PepperTap quickly gained traction in the on-demand hyperlocal market due to its “two hour delivery promise”. However, fulfilling it meant building a huge buffer capacity within the supply chain, be it in logistics or the daily operations. Given the fact that they were operational across 17 cities, this increased the cash burn manifold.
In the words of the co-founder, the core competency of PepperTap has always been “optimization of delivery fleets, routes and general logistics”. You don’t blame a company for building businesses based upon its core-competencies. But what you do blame them for is scaling up too fast and too far, to such an extent that you later have to scale down. Because this is something that directly impacts the company, in more than one ways.
Pessimistic Investor Attitude:
This scaling down is exactly what hurts the company financially. Imagine all the costs involved in setting up business at a location, make losses in it, then realize that it is no longer sustainable and then having to wrap it up. All this based on borrowed money? This clearly dents the image of the company. Who in his senses would want to put their money into something such as this? If this money is invested correctly in the right decisions, it might just prove to be the difference between success and failure.
Make no mistake. PepperTap had already undergone successful funding rounds. A $1 million seed funding by Sequoia Capital, followed by a $10 million Series A funding backed by Sequoia Capital and SAIF Partners and a $40 million Series B backing in September 2015 by Snapdeal, Sequoia, SAIF and other new entrants implied a total risk capital of $51 million. PepperTap even went on to acquire Jiffstore, a struggling hyperlocal delivery startup, based out of Bangalore.
Upon realizing that PepperTap was headed for implosion, the path of most startups treading the dangerous line of deep cash burns, the management decided to halt operations in the relatively newer cities with a small customer base.
And it provided positive results, for everyone to see. The value of the average sale doubled and the customer retention rate increased four times, the advantage of selecting the correct market to transact in.
However, as investors’ confidence stayed low and the number of orders fell down to less than 1000 per month owing to news about previous closures in Mumbai, Kolkata and Chennai, the management has now decided to bid adieu to the hyperlocal grocery business altogether and realign themselves as an out and out e-commerce logistics service provider. A wise decision, maybe? Let us see how.
1. Too soon for the hyperlocals in India?
One thing that keeps nagging my mind is the thought that “Is it too soon for these hyperlocals in India?” In my opinion these are ahead of their time. The Indian e-commerce consumer is still addicted to discounts. No discounts imply no business. With paper-thin margins to operate upon, the hyperlocal setups cannot expect to get their rightful due just yet. Even the delivery networks are highly fragmented. On one hand, there’s same day delivery for certain Tier II and III cities, while on the other, delivery takes up to two-three weeks in certain other cities.
Look at Amazon for instance. Having achieved huge capacity and deep penetration, it is now that they are entering into grocery delivery services after putting a lot of thought and planning into it. Hence, both the market and the businesses need to evolve to create a sustainable hyperlocal ecosystem.
2. It is perfectly okay to recognize defeat
When TinyOwl was forced to end operations, remember all the hue and cry behind it. One of the co-founders even ended up taken hostage within his office by the employees. Even though it may raise some eyebrows, Navneet Singh took an intelligent, brave and commendable step in coming out with an open letter to all the stakeholders, describing their journey, the reasons for failure, and most importantly their future strategy. He gives a clear and (hopefully) transparent explanation of all that transpired. This, I feel, is an indication of the maturity that is now starting to show within the Indian startup domain. Failure should be acceptable, but more importantly it shouldn’t be looked down upon.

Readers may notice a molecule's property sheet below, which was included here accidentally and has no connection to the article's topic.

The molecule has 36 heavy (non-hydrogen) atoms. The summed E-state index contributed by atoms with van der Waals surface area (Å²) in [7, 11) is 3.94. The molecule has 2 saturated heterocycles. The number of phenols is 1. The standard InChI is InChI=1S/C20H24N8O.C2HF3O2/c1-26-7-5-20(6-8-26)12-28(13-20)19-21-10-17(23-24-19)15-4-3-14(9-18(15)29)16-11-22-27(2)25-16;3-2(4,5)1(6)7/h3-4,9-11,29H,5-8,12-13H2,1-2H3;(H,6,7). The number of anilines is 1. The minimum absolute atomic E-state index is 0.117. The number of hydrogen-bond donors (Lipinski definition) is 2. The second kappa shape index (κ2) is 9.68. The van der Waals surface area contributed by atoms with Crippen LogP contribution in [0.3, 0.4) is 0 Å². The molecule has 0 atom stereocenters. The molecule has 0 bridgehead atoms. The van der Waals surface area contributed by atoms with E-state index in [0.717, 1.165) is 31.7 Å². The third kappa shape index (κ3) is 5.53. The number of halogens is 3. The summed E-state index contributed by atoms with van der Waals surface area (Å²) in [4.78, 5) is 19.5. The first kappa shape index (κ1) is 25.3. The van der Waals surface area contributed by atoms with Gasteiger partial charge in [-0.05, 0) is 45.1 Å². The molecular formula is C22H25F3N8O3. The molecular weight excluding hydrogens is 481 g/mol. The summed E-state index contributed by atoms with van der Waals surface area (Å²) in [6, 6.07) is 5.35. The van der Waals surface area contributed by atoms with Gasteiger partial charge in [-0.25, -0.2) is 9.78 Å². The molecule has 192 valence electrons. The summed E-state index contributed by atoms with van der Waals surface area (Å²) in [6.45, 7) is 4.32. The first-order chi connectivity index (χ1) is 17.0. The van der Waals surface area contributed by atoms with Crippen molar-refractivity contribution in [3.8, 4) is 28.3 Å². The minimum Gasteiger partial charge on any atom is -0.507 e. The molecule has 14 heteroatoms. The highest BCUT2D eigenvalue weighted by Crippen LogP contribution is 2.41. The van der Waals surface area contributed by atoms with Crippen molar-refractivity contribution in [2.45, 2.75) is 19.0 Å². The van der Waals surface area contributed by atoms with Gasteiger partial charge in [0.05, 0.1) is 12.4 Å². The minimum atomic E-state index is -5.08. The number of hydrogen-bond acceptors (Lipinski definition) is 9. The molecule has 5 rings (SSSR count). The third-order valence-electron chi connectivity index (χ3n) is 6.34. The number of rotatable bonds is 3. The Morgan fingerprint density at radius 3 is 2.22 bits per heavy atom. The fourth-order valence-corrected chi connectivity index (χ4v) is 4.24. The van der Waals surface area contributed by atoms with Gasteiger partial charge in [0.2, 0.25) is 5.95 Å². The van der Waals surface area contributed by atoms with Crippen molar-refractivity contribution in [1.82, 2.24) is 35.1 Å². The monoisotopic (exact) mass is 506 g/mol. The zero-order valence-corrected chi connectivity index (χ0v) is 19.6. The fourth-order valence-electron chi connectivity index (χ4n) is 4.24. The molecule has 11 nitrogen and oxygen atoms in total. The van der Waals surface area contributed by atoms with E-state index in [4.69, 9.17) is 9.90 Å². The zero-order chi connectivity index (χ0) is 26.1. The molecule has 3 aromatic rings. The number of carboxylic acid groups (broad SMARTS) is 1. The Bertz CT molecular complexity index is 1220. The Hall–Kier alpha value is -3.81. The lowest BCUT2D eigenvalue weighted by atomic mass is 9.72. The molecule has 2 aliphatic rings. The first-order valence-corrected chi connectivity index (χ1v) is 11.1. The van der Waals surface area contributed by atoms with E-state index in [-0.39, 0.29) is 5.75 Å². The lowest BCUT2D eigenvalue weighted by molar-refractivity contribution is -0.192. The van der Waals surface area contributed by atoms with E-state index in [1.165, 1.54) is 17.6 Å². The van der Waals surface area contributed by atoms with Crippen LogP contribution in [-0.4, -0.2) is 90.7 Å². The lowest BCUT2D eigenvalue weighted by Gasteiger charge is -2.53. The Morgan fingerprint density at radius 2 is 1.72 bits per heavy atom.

3. Tough times call for tough decisions
PepperTap still has investor capital in its accounts. But is it feasible to continue to burn it and then realize that doomsday is here? No. It’s better to save that capital and invest it into a business that at least has a possibility of providing returns. Right calls have to be made at the right time. It is always easy to keep hoping for things to improve in the future. What’s tough is to shut down what you have been doing for the past one and a half years and focus on something new, which actually isn’t that new in this case.
4. The down side: flawed HR policies?
PepperTap’s organizational strength was around 200. According to Navneet, 50 will be retained for the logistics business, while 150 will be laid off. Although he assured that their compensation packages will be determined transparently and fairly, it’s usually the rehabilitation part which takes the maximum toll on a laid off employee. These startups usually hire the best minds from India’s elite schools, be it for technical or managerial roles. Imagine the plight of an MBA graduate barely months into his job, for whom sky is the limit, being told that he is going to be laid off. The mere psychological impact is huge, leave aside his financial status. Not only PepperTap, with many startups like Zomato going for large scale lay-offs, their HR policies need to be realigned to protect the interests of the employees.
So, is the decision right?
PepperTap was the hyperlocal arm of Nuvo Logistics, a reverse logistics firm, which also owns and operates NuvoEx, which caters exclusively to e-commerce players. In January 2016, Nuvo Logistics reported a revenue of INR 19.5 crores (up from INR 61 lakhs last year), with a profit of INR 87 lakhs, as compared to a loss of 41 lakhs in the previous year. A 1000 strong team, and all this into just the second year of operations. This includes the contribution of PepperTap as well.
For the same year, Grofers posted a revenue of INR 86 lakhs with a losses of INR 4 crores. Baffling, to say the least.
This is in line with what we discussed in our issue “lock, stock and barrel”- logistics is one of the main profit centers within e-commerce that need to be exploited. For the past one year, the people involved with Nuvo have been “busy in designing and testing in order to develop a robust last-mile delivery network”, according to Navneet.
Thus, co-founders Navneet Singh and Milind Sharma are back to their basics, trying to build a business based upon their organization’s core-competency, which is last mile delivery. If they survive this fall, perhaps they will, then who knows what’s next in this VUCA world. Maybe they’ll get a second shot at it, when the Indian e-commerce ecosystem is much more accommodating for these hyperlocal startups. They just have to nail it, when the beckoning finally comes. Till then, hyperlocals needs to listen to the bell and recognize for whom it tolls.
Featured Image Courtesy: PepperTap